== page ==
Emerging Features of Synapse PACS Virtualization

    Available with the next Synapse release, these features will include:
  • the ability to deploy a development environment at the customer site for validating new versions, features, and integration with third-party technologies: this can be used by the radiology department for testing applications and technologies used in conjunction with Synapse or radiology practices;
  • the ability to deploy a mock production system that will assist in advanced testing and implementation related to upgrades;
  • intuitive performance adjustment and resource allocation: the system will be able to make resource and performance changes in order to ensure that the most optimal solution and load balancing are available;
  • bidirectional failover, allowing for fully automated failover from the primary location to the secondary location and vice versa;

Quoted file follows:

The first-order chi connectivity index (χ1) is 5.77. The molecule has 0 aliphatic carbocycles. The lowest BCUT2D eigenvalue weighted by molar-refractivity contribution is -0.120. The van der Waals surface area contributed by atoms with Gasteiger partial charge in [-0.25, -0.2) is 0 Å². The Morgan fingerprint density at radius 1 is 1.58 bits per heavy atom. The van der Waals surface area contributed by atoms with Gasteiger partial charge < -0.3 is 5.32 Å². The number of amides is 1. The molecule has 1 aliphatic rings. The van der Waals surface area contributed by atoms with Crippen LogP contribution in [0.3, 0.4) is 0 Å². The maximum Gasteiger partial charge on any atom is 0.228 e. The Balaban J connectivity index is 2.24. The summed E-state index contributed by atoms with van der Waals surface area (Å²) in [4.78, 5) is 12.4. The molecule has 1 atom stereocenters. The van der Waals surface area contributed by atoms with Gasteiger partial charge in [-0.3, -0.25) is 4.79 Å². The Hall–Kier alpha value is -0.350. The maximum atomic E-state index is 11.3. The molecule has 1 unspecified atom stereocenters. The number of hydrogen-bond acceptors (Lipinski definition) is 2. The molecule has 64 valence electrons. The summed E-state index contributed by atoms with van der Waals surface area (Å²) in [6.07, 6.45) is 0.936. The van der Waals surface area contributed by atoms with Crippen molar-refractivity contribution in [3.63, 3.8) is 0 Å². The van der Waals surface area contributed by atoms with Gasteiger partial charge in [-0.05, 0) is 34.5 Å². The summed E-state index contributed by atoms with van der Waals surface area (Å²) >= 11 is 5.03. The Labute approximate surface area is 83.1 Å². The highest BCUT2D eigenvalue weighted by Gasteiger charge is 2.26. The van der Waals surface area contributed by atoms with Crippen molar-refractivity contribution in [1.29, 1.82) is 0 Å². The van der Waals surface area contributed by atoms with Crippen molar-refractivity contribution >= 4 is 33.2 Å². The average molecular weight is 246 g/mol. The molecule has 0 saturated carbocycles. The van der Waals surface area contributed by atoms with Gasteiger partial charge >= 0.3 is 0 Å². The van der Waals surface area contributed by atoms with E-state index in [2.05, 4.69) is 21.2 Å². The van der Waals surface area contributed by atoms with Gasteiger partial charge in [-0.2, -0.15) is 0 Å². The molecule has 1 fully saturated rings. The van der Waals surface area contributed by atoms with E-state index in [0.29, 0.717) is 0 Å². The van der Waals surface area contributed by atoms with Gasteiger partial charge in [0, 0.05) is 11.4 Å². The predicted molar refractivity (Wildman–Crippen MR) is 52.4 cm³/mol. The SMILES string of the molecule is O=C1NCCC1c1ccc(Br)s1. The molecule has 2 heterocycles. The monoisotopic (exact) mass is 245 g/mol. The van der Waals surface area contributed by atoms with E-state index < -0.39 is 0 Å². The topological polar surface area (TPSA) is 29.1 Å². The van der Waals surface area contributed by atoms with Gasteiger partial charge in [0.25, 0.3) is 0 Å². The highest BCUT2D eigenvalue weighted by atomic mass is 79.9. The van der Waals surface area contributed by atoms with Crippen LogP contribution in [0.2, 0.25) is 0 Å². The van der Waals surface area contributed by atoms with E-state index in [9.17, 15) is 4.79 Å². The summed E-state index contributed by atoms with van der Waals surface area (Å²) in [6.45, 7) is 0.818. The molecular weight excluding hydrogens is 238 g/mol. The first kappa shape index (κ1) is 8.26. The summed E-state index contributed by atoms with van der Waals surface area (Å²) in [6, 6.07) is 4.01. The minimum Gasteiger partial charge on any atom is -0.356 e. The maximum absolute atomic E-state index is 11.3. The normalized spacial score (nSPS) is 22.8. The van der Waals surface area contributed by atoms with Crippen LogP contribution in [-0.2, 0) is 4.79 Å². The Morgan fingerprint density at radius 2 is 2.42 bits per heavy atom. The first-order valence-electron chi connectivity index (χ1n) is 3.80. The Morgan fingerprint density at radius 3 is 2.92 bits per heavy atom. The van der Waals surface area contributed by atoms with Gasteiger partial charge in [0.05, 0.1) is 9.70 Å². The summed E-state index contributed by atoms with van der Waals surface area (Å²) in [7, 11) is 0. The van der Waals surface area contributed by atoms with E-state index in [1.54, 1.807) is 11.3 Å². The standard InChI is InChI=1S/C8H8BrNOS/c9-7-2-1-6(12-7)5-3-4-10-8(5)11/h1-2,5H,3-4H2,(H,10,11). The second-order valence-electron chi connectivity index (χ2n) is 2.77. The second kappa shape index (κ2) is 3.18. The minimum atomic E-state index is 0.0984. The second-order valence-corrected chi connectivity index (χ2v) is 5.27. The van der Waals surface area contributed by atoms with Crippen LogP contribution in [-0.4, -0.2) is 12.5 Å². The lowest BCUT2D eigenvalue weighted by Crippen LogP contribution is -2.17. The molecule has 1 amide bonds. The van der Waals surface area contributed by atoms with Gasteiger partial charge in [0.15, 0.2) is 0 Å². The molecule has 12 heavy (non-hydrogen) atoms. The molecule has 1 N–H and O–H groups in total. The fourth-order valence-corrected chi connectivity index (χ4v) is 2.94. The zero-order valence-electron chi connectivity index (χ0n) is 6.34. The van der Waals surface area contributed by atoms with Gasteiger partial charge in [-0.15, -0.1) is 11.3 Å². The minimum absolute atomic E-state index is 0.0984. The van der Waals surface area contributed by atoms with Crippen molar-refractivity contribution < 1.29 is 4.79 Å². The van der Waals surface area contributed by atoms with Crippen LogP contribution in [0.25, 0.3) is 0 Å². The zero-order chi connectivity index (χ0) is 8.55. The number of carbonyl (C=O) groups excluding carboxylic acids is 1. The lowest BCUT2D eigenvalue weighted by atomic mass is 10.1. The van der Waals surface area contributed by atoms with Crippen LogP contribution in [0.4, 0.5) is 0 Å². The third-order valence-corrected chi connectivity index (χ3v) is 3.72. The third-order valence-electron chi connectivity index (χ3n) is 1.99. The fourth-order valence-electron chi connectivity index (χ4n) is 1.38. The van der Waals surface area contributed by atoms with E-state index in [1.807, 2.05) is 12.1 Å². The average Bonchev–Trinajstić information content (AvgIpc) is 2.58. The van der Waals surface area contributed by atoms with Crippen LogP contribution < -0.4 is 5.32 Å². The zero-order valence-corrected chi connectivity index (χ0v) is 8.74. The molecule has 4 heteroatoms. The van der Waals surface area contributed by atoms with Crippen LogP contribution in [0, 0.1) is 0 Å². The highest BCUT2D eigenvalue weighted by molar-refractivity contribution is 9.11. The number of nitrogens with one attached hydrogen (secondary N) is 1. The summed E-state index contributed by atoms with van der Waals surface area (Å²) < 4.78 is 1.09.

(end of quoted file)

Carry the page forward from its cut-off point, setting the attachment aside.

• the ability to add and remove resources (memory/RAM): the need to reboot a virtual session after adjusting memory resources will not be required;
  • physical hardware alarms: when an issue occurs with the physical host of the Synapse virtual architecture, the system will generate alarms for that failover and allow for the environment to migrate itself to a better location; and
  • the ability to track changes made within the virtual environment: this will allow for more detailed auditing and faster issue resolution.

Cost is another major benefit. “The virtualized environment costs us around $1,000 per machine, while a physical machine could cost between $4,500 and $6,500,” Pace says. “The cost justification is pretty easy to make.” Because OhioHealth doesn’t operate on a chargeback model, “We can’t charge the PACS team for virtual-machine usage, meaning the cost to the various hospital departments can be as little as zero,” Pace says. That makes it a little easier to ask the departments to contribute to purchasing the hardware necessary to make the virtualized environment more robust.
image